But the technology marched on, thanks largely to the exploding popularity of cell phones and the concomitant interest in all things wireless. Devices like Research In Motion’s BlackBerry, which made mobile E-mail access not only possible but downright cool, began popping up, soon incorporating a number of PDA-like functions as well. Next came a new generation of devices — Handspring’s Treo, for instance — that took the all-in-one approach, grafting together a PDA and a cell phone.
Soon companies began to view all these portable devices as less about organization and more about communication. And that made PDA makers dream of selling hundreds or even thousands of them directly to corporate clients.
Carl Zetie, an analyst at Forrester Research, says that while corporate adoption is increasing, it’s often guided by a “think globally, act locally” philosophy. Companies don’t buy them by the thousands, but by the dozens, often choosing different models for different types of employees depending on the specific requirements of the job.
Take Edmunds.com of Santa Monica, California, a 37-year-old publisher of car-buying information. Just eight years ago, the company — then known as Edmunds Publishing Co. — derived 100 percent of its revenues from its hard-copy buying guides.
Today the books account for just 1 percent of the company’s income. The rest comes from its advertising-supported Web site and its affiliated data company, Edmunds Data Services, which provides a comprehensive automotive data set to the Edmunds.com Web site, and licenses data, content, and tools to third parties.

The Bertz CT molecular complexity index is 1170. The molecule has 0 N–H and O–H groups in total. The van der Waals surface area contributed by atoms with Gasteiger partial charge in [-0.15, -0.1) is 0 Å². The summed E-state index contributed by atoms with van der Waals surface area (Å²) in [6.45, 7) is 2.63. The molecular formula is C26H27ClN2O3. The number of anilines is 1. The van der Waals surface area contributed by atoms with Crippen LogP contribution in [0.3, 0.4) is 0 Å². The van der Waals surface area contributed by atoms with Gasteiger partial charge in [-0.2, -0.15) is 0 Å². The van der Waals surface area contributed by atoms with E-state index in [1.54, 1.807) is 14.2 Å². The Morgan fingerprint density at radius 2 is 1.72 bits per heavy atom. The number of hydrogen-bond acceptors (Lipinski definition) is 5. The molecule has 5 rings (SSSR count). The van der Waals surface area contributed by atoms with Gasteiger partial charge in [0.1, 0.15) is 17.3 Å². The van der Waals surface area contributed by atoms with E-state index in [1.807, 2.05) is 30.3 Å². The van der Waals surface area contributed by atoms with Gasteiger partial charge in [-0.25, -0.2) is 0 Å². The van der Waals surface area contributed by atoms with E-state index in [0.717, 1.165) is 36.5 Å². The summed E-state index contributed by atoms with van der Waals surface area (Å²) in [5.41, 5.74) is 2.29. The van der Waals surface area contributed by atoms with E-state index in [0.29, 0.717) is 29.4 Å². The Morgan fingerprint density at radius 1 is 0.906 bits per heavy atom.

As an online publisher, Edmunds is a round-the-clock business. But its employees still work a traditional five-day week, taking off from 5 p.m. Friday until 8 a.m. Monday. “That means 28 percent of our revenue stream is naked [less protected] over the weekend,” says CFO Charlie Farrell.
So the company equipped about 30 of its 160 employees — executives, frequent travelers, and the IT team — with BlackBerry devices. With them, users can send and receive personal E-mails from almost anywhere.
That capability came in handy last winter, when a northeaster stranded several Edmunds executives in Newark, New Jersey, for a day. “They couldn’t call out because the phones didn’t work — but the PDAs did,” recalls Farrell. “So we were able to communicate.”
But the real value has less to do with employees far from home than it does with those who are simply at home. “Our server sends out four reports daily about leads being generated on our Web site,” says Farrell, who carries a BlackBerry himself. “With that data, we can track revenues and trends, and spot any problems that may occur. All we need is one person to look at his or her BlackBerry over the weekend and see that the numbers are down, then send a message to the operations people to have them check the connections.”
The transition hasn’t been seamless. “The BlackBerry network can get clogged and queue up messages,” causing delays in delivery, notes Chris Nimsky, Edmunds.com’s director of new initiatives. That can prompt frustration or misunderstanding in a culture that relies on constant access and instant response. “For truly time-sensitive and mission-critical uses, such as emergency paging, I don’t know if I’d completely rely on it,” says Nimsky, who, like the rest of the executive team, also carries a company-issued cell phone.